In a world where the kind of things that are easy to teach and test have also become easy to digitise and automate, it will be our imagination, our awareness and our sense of responsibility that will enable us to harness the opportunities of the 21st century to shape the world for the better. Tomorrow’s schools will need to help students think for themselves and join others, with empathy, in work and citizenship. They will need to help students develop a strong sense of right and wrong, and sensitivity to the claims that others make.What will it take for schools to be able to do this? Andreas Schleicher, initiator of the OECD Programme for International Student Assessment (PISA) and an international authority on education policy, has accompanied education leaders in over 70 countries in their efforts to design and implement forward-looking policies and practices. While improvement in education is far easier to proclaim than achieve, in this book Schleicher examines the many successes from which we can learn. This does not mean copying and pasting solutions from other schools or countries, but rather looking seriously and dispassionately at good practice in our own countries and elsewhere to understand what works in which contexts. Trained in physics, Schleicher offers a unique perspective on education reform: he convincingly argues that it should not necessarily be less of an art, but more of a science.'No one knows more about education around the world than Andreas Schleicher. Full stop. For the first time, he's collected 20 years worth of wisdom in one place. World Class should be required reading for policy makers, education leaders and anyone who wants to know how our schools can adapt for the modern world – and help all kids learn to think for themselves.'Amanda Ripley, author of The Smartest Kids in the World, a New York Times bestseller'[Schleicher]…grasps all the key issues, and does so through keeping his ear to the ground and by working out solutions jointly with a variety of leaders at all levels of the system, and in diverse societies'Michael Fullan, Global Leadership Director, New Pedagogies for Deep Learning'Every visionary leader who is serious about improving student learning should add the data-driven World Class: How to Build a 21st-Century School System to the top of his or her reading list.'Jeb Bush, 43rd Governor of Florida, and Founder and Chairman of the Foundation for Excellence in Education'…a must-read for those who wish to create a future in which economic opportunity can be shared by all.'Klaus Schwab, Founder and Executive Chairman of the World Economic Forum'In this timely and forward-looking book, one of the most knowledgeable educators in the world draws on impressive data, keen observations, and considerable wisdom to indicate the paths to effective education for all young people.'Howard Gardner, Senior Director of Harvard Project Zero, Harvard Graduate School of Education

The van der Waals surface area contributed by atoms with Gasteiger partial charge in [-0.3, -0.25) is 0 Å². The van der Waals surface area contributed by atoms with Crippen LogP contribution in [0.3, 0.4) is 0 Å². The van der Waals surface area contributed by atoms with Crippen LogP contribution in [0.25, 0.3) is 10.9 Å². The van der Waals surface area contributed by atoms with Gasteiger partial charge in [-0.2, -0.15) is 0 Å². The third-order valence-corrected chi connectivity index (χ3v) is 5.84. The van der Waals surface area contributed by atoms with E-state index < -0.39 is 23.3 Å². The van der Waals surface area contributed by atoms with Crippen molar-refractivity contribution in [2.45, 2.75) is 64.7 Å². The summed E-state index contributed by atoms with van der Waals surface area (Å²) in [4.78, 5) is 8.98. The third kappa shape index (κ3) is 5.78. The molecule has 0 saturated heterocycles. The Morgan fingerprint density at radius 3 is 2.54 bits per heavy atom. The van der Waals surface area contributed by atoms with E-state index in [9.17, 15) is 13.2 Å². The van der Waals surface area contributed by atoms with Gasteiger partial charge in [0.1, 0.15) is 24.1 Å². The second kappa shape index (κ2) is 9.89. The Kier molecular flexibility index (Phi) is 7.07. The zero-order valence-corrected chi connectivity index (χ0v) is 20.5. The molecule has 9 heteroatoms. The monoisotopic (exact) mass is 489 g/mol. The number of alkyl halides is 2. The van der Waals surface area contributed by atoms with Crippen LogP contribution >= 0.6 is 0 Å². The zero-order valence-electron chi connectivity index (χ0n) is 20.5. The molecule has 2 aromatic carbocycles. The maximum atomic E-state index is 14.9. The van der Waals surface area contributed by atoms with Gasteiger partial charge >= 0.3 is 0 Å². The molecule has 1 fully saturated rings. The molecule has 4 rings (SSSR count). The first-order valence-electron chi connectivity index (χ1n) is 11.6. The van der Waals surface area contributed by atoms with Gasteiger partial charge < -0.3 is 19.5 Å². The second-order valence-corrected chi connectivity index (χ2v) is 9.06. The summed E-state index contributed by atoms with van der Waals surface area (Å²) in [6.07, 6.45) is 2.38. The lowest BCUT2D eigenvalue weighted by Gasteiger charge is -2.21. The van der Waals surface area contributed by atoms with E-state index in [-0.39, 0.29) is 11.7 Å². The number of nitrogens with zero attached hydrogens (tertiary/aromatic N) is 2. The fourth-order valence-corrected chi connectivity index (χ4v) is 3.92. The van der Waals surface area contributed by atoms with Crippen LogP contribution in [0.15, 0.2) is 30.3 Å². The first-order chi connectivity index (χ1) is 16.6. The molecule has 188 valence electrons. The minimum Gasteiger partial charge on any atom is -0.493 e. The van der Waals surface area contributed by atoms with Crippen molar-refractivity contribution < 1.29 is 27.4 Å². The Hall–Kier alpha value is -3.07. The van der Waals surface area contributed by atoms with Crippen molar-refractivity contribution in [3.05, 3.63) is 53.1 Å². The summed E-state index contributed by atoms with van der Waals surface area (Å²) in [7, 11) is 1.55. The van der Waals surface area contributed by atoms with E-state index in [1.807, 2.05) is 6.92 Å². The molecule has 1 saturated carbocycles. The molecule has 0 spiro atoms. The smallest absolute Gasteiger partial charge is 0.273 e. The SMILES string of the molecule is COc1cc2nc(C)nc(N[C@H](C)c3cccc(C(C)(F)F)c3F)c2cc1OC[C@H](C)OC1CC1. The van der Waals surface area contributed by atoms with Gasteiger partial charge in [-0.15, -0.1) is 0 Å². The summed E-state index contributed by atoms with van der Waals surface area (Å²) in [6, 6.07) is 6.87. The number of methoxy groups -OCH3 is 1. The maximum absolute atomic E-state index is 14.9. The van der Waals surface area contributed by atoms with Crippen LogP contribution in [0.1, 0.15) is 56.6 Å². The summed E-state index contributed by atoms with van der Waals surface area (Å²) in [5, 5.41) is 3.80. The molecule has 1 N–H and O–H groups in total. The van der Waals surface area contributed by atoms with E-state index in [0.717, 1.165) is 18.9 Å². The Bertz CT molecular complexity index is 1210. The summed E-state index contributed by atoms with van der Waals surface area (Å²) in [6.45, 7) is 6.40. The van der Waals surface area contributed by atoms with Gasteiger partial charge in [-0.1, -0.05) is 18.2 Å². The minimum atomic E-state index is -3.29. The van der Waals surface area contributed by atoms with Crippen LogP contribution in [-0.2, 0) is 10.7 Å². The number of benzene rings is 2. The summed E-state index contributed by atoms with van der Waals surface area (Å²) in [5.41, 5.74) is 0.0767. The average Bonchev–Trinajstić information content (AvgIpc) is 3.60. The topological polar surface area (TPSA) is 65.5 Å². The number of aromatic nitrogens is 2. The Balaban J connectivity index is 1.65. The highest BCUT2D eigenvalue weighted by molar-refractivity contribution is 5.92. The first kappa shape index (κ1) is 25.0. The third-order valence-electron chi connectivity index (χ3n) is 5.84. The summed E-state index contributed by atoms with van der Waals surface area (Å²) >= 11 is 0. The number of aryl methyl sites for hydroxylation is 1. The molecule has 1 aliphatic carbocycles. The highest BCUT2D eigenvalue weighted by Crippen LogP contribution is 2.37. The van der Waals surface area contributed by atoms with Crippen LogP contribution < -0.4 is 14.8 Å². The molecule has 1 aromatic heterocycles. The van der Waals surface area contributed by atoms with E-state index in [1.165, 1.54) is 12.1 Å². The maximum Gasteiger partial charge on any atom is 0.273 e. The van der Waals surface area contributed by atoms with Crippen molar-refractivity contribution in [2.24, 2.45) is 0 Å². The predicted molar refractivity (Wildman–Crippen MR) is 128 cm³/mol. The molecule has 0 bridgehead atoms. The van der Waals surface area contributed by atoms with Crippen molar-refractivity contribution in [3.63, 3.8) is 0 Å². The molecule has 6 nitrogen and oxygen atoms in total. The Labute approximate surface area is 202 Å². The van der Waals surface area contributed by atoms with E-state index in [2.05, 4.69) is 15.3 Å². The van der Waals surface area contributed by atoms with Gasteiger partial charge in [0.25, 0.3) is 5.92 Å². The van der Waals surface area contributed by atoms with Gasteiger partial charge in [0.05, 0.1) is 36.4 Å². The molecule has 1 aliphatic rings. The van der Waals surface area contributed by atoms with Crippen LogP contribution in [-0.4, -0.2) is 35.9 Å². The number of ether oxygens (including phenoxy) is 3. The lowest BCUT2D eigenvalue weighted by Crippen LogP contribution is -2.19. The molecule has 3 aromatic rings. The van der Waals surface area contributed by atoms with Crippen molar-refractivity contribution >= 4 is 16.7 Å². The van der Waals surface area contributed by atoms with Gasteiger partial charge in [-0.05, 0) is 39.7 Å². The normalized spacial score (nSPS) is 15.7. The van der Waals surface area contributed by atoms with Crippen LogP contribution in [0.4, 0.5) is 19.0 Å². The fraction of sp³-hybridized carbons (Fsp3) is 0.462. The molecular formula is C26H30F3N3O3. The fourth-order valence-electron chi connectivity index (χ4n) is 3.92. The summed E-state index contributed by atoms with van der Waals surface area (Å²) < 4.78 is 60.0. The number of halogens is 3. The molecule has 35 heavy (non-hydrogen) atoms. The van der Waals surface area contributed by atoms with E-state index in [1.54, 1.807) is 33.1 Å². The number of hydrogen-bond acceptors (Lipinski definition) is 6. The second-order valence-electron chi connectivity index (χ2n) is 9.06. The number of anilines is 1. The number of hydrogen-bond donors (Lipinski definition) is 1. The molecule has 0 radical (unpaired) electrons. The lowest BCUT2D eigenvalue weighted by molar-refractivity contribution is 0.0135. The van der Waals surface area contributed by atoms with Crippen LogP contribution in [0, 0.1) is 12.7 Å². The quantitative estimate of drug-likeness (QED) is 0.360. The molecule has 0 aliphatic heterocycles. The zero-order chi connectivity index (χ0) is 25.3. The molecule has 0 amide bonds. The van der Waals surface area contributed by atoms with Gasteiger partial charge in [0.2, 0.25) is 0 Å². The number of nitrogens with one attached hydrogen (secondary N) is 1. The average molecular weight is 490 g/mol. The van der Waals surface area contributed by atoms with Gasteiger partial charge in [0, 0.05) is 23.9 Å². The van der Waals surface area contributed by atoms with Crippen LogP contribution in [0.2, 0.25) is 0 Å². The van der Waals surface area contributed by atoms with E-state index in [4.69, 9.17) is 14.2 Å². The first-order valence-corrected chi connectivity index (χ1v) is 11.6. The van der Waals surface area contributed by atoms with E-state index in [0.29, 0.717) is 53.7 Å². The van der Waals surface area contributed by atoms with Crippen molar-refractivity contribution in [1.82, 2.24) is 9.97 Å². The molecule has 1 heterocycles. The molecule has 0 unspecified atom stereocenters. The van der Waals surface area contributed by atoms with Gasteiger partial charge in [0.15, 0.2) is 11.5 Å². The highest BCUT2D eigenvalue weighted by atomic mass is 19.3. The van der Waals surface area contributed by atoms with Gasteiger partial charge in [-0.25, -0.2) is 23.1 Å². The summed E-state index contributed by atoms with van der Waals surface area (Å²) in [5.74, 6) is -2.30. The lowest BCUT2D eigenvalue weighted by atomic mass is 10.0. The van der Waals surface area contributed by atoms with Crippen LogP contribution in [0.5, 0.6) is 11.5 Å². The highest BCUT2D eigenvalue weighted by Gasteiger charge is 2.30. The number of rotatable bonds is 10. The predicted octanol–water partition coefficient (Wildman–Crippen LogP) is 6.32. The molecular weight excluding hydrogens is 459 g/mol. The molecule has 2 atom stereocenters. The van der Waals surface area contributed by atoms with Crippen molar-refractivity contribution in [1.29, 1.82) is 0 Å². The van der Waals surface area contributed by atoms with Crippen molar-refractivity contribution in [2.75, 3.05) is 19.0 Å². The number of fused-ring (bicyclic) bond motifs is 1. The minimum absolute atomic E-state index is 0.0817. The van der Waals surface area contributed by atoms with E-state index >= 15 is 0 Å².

• 28-May-2018